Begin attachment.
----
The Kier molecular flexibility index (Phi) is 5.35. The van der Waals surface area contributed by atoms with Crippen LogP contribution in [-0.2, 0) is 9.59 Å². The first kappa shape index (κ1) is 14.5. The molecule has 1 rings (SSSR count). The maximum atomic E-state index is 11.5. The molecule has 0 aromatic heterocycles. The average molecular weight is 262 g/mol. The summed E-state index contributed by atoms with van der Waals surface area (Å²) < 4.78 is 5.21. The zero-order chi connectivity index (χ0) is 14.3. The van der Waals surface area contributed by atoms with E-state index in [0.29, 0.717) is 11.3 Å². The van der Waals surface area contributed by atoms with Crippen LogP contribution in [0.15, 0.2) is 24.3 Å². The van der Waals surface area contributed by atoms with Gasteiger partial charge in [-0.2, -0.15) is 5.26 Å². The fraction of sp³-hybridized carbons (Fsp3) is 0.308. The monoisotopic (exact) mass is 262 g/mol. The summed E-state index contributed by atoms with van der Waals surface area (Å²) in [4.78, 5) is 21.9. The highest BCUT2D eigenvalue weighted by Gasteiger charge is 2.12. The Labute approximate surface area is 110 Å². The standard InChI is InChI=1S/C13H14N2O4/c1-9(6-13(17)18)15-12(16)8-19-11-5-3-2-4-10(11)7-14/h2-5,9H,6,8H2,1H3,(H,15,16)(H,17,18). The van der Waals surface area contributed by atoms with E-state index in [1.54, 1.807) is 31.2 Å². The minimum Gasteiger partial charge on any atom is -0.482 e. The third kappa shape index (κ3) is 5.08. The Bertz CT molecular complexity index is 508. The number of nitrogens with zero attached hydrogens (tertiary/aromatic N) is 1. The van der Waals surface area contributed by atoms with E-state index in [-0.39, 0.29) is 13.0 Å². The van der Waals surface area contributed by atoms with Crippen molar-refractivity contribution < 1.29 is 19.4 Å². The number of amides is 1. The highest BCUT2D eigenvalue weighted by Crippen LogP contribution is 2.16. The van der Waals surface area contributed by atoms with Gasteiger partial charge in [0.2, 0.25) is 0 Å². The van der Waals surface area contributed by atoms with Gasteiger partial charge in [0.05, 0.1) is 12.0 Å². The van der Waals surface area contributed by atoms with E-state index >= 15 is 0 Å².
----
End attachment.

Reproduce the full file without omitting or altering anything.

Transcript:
The Kier molecular flexibility index (Phi) is 5.35. The van der Waals surface area contributed by atoms with Crippen LogP contribution in [-0.2, 0) is 9.59 Å². The first kappa shape index (κ1) is 14.5. The molecule has 1 rings (SSSR count). The maximum atomic E-state index is 11.5. The molecule has 0 aromatic heterocycles. The average molecular weight is 262 g/mol. The summed E-state index contributed by atoms with van der Waals surface area (Å²) < 4.78 is 5.21. The zero-order chi connectivity index (χ0) is 14.3. The van der Waals surface area contributed by atoms with E-state index in [0.29, 0.717) is 11.3 Å². The van der Waals surface area contributed by atoms with Crippen LogP contribution in [0.15, 0.2) is 24.3 Å². The van der Waals surface area contributed by atoms with Gasteiger partial charge in [-0.2, -0.15) is 5.26 Å². The fraction of sp³-hybridized carbons (Fsp3) is 0.308. The monoisotopic (exact) mass is 262 g/mol. The summed E-state index contributed by atoms with van der Waals surface area (Å²) in [4.78, 5) is 21.9. The highest BCUT2D eigenvalue weighted by Gasteiger charge is 2.12. The Labute approximate surface area is 110 Å². The standard InChI is InChI=1S/C13H14N2O4/c1-9(6-13(17)18)15-12(16)8-19-11-5-3-2-4-10(11)7-14/h2-5,9H,6,8H2,1H3,(H,15,16)(H,17,18). The van der Waals surface area contributed by atoms with E-state index in [1.54, 1.807) is 31.2 Å². The minimum Gasteiger partial charge on any atom is -0.482 e. The third kappa shape index (κ3) is 5.08. The Bertz CT molecular complexity index is 508. The number of nitrogens with zero attached hydrogens (tertiary/aromatic N) is 1. The van der Waals surface area contributed by atoms with E-state index in [-0.39, 0.29) is 13.0 Å². The van der Waals surface area contributed by atoms with Crippen molar-refractivity contribution < 1.29 is 19.4 Å². The number of amides is 1. The highest BCUT2D eigenvalue weighted by Crippen LogP contribution is 2.16. The van der Waals surface area contributed by atoms with Gasteiger partial charge in [0.2, 0.25) is 0 Å². The van der Waals surface area contributed by atoms with Gasteiger partial charge in [0.05, 0.1) is 12.0 Å². The van der Waals surface area contributed by atoms with E-state index >= 15 is 0 Å².